The Limits of Eloquence
Did Bush mean a word of his speech about democracy?
America's proper role in promoting democracy and freedom in the world was a big issue in the 2000 presidential election. One of the candidates was a Wilsonian idealist, arguing that the prestige and even the military strength of the United States should be used to remake other governments in our image. The other candidate was contemptuous of this woolly-minded notion, saying American blood and treasure should be spent only in humanitarian emergencies or to protect our own narrowly defined self-interest.
The idealist won the election, in the opinion of many. But the skeptic took office. And then, guess what! The skeptic became a woolly-minded idealist! Democracy's a funny thing.
President Bush's recent speech committing the United States to a "forward strategy of freedom," declaring that "the advance of freedom is … the calling of our country," and that "freedom is worth fighting for, dying for, and standing for" (an odd anticlimax, by the way) is being heralded as eloquent. Which it is. Some of the finest eloquence that money can buy. A beautiful endorsement of an activist foreign policy that goes beyond protecting our interests to advancing our values.
The eloquence would be more impressive if there were any reason to suppose that Bush thinks words have meaning. One test of meaning is the future: what the words lead to. As even some admirers of the speech point out, the details of this "forward strategy of freedom" are missing, except for pursuing our current military adventure in Iraq—which was sold to the country on totally non-Wilsonian grounds. But meaning can also be tested by looking at the past. Eloquence is just a hooker if it will serve as a short-term no-commitments release for any idea that comes along.
In 2000, Bush said that the Clinton-Gore administration had been reckless in overcommitting the United States, and the military in particular, to exercises in "nation-building." By that he meant trying to establish institutions of democratic government and civil society. The intervention in Somalia, for example, begun by Bush's father, "started off as a humanitarian mission and it changed into a nation-building mission and that's where the mission went wrong." Just as with his current nearly opposite philosophy, Bush stated the principle in the categorical terms of someone who has adopted it and checked it off his list without diving for subtleties. Preventing starvation: good. Overthrowing the occasional dictator: well, OK. Nation-building: bad. "Maybe I'm missing something here. I mean, we're going to have kind of a nation-building corps from America? Absolutely not. It needs to be in our vital interest, the mission needs to be clear, and the exit strategy obvious. I'm not so sure the role of the United States is to go around the world and say this is the way it's got to be. I think the United States must be humble … in how we treat nations that are figuring out how to chart their own course."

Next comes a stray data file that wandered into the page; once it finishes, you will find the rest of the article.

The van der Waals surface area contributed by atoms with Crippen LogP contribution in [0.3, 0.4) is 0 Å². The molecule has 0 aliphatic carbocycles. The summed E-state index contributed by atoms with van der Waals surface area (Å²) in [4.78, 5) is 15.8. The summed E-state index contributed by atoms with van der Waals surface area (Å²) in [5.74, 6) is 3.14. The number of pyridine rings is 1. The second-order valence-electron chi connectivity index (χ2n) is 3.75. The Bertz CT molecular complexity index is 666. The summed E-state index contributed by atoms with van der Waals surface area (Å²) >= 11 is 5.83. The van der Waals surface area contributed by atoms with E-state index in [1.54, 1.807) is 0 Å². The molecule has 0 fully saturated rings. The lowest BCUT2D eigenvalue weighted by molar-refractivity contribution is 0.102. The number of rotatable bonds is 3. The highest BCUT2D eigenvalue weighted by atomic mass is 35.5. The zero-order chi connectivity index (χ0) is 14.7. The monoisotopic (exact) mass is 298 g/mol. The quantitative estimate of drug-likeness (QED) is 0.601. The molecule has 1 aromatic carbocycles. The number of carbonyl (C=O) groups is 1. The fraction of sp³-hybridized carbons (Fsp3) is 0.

One way to show your respect for democracy is to state your beliefs when running for office and then apply those same beliefs when you're elected. Democracy becomes pointless if there is no connection between the policies that citizens think they are voting for and the policies they get. In this case we actually do seem to have the policies that a majority of voters thought they were supporting. But we cannot count on election theft and broken promises to cancel each other out every time.
Nevertheless, it can be quite noble for a politician to change his or her mind. It can demonstrate courage, integrity, open-mindedness. Has Bush changed his mind on America's role in the world? Or is it all just words—was there no mind to change?
One simple test of a change of mind is whether it is acknowledged and explained. In his eloquent speech this month, Bush made a gutsy reference to "sixty years of Western nations excusing and accommodating the lack of freedom in the Middle East." This was taken as a near-explicit criticism of his own father, among others. But there is every reason to suppose that our current Bush also supported this approach for most of those 60 years, including his entire adult life until a few months ago when Iraq started going bad. What caused the scales to fall from his eyes?
A man who sincerely has changed his mind about something important ought to hold his new views with less certainty and express them with a bit of rhetorical humility. There should be room for doubt. How can your current beliefs be so transcendentally correct if you yourself recently believed something very different? How can critics of what you say now be so obviously wrong if you yourself used to be one of them? But Bush is cocksure that active, sometimes military, promotion of American values in the world is a good idea, just as he was, or appeared to be, cocksure of the opposite not long ago.
If you've really been thinking about a Big Question recently, you ought to be taking recent evidence into account. But Bush's eloquent speech is stuck in 1989. In Europe and Asia and "every region of the world, the advance of freedom leads to peace," he declared. We used to think like that, before Bosnia and Kosovo. These episodes taught us that free people will sometimes vote for bloodshed that the previous government was able to suppress. This doesn't undo the case for democracy and freedom, but it complicates that case. Acknowledging and addressing such complications is another way to demonstrate that your change of mind is sincere.
Michael Kinsley is a columnist for the Washington Post and the founding editor of Slate.
Photograph of President Bush courtesy of Reuters Live Photographs.